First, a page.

Disruptive behavior at 8 months
Disruptive Behavior at 8 Months

  • There was a marked decrease in disruptive behavior in the Hi-Impact school initially followed by a return to the level of the previous year

  • Disruptive behavior in the Lo-Impact school remained at much higher levels for longer returning to the level of the previous year at the end of the academic year

Shaw et al. 1995

Hi impact disruptive behaviors
Hi-Impact Disruptive Behaviors

  • The initial decrease in disruptive behaviors in Hi-Impact school was followed by

    • A rebound (3-5 months) and

    • A relatively quick return to normalcy (9 months)

  • The effects may be associated with

    • Increased mental health professionals, mobile crisis teams, and crisis intervention

Shaw et al. 1995

Lo impact disruptive behaviors
Lo-Impact Disruptive Behaviors

  • The increase in disruptive behaviors in Lo-Impact school

    • Remained higher for longer

    • Returned to level of the previous year at the end of the academic year

  • This may be related to

    • Relocation of students from more directly affected schools and

    • Increased demand for and shift of resources to directly affected schools

Shaw et al. 1995



Early Interventions


General Therapeutic Principles

Evidence Base for Interventions

Goals of early intervention

Restore a sense of safety and security

Protect from excessive exposure to reminders

Validate experiences and feelings

Restore equilibrium and routine

Open and enhance communication

Provide support

Goals of Early Intervention

Recognize hierarchy of needs
Recognize Hierarchy of Needs

  • Survival, safety, security

  • Food, shelter

  • Health (physical and mental)

  • Triage

  • Orient to immediate service needs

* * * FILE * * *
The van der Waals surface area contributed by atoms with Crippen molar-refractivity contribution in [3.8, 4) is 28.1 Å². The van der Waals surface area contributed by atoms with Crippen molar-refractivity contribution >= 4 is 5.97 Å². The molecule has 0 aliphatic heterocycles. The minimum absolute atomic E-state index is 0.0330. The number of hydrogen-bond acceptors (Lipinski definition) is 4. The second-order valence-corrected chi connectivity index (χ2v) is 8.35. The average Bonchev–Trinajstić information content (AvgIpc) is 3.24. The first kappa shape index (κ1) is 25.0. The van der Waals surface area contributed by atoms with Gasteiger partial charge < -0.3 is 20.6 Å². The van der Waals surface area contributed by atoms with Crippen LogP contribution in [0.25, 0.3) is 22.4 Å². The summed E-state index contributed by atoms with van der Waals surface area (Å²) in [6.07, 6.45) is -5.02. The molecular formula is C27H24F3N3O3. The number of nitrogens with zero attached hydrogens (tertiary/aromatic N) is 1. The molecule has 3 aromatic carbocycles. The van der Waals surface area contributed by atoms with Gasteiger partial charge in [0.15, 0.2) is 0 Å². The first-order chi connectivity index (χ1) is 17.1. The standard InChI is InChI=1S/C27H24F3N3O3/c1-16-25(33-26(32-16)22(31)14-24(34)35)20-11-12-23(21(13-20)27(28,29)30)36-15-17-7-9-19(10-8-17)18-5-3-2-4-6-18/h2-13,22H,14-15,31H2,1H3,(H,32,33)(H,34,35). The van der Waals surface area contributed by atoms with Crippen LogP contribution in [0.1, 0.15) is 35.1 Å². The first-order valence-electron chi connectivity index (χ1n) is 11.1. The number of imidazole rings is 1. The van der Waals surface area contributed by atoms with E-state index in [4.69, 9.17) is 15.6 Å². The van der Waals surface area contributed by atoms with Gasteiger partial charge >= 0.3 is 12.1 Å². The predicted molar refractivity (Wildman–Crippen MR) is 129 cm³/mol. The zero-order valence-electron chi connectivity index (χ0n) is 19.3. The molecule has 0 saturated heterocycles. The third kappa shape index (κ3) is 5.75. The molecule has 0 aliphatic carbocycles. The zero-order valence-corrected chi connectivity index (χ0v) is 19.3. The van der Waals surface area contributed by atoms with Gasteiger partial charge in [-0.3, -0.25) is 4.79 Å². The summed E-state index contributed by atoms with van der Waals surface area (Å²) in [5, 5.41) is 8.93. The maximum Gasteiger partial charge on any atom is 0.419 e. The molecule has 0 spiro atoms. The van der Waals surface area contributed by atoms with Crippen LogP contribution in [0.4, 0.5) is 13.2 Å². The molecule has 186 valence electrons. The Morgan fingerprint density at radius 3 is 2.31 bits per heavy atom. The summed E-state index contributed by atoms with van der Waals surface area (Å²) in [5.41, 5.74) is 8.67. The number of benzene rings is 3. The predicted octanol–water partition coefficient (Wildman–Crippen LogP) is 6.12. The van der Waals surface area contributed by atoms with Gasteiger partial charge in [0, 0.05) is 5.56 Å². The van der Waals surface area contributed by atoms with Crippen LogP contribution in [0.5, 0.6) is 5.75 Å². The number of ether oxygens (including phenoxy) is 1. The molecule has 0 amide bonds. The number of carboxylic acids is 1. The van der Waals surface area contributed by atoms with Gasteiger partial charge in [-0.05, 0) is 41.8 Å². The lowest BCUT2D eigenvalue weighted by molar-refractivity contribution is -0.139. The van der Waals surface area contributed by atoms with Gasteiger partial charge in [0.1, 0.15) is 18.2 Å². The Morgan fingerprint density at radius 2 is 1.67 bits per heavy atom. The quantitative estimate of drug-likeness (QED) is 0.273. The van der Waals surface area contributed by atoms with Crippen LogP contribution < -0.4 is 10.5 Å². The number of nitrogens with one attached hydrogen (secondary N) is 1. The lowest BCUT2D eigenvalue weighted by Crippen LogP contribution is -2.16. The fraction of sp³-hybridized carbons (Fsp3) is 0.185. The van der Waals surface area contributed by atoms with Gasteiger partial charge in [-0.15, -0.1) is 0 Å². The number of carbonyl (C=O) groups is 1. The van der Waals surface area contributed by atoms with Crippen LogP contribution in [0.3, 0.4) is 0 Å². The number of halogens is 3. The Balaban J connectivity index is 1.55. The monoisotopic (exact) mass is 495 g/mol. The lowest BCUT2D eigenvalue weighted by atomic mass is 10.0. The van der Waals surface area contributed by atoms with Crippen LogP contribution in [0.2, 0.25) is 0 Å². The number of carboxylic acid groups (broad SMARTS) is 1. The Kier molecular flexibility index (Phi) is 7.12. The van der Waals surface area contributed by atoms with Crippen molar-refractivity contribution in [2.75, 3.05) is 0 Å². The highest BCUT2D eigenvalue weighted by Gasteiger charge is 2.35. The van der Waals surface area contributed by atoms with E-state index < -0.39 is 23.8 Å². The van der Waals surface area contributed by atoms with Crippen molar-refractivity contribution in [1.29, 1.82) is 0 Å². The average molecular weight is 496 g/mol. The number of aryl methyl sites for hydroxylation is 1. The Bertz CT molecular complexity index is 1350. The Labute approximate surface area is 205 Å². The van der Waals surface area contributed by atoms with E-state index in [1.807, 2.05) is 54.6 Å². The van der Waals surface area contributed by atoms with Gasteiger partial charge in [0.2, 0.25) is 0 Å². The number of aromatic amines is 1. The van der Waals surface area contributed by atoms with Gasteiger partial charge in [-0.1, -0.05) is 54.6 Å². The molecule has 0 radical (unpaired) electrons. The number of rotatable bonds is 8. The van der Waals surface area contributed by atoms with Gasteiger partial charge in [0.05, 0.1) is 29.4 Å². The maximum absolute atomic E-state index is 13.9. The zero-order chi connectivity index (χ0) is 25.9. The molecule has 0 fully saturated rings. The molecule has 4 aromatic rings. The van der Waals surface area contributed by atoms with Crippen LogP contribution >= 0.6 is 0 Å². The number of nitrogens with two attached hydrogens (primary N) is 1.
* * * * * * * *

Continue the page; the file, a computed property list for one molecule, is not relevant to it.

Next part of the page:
• Communicate with family, friends, and community

NIMH 2002

Assumptions and principles
Assumptions and Principles

  • In the immediate post-event phase, expect normal recovery

  • Presuming clinically significant disorder in the early post-event phase is inappropriate except in those with a pre-existing condition

NIMH 2002

Psychological first aid
Psychological First Aid

  • First aid is “the first aid received by a person in trouble”

American Psychiatric Association 1954

Psychological first aid1
Psychological First Aid

  • Protect survivors from further harm

  • Reduce physiological arousal

  • Mobilize support for those who are most distressed

  • Keep families together and facilitate reunion of loved ones

  • Provide information and foster communication and education

  • Use effective risk communication techniques

NIMH 2002

Psychological first aid2
Psychological First Aid

  • Manuals to guide the delivery of PFA

    • National Child Traumatic Stress Network and National Center for PTSD

    • American Red Cross

    • International Federation of Red Cross and Red Crescent Societies

Core actions and goals 1
Core Actions and Goals - 1

  • Make contact and engage

    • Respond to contacts initiated by survivors

    • Initiate contacts in a non-intrusive, compassionate, and helpful manner

  • Provide safety and comfort

    • Enhance immediate and ongoing safety

    • Provide physical and emotional comfort


Core actions and goals 2
Core Actions and Goals - 2

  • Stabilize

    • Calm and orient emotionally overwhelmed or disoriented survivors

  • Gather information

    • Identify immediate needs and concerns

    • Gather additional information


Core actions and goals 3
Core Actions and Goals - 3

  • Offer practical assistance

    • Help survivors with immediate needs and concerns

  • Connect with social supports

    • Help establish brief or ongoing contacts with primary support persons or other sources of support, including family members, friends, and community helping resources


Core actions and goals 4
Core Actions and Goals - 4

  • Provide information on coping

    • Provide information about stress reactions and coping to promote adaptive functioning

  • Link with collaborative services

    • Link survivors with available services needed at the time or in the future



  • Parent report provides objective information in some areas

  • It is essential to assess children directly as parents may under-estimate their distress

    • Parents may be focused on other issues

    • Parents may be overwhelmed themselves

    • Parents may use denial

    • Children may be especially compliant

World trade center 1993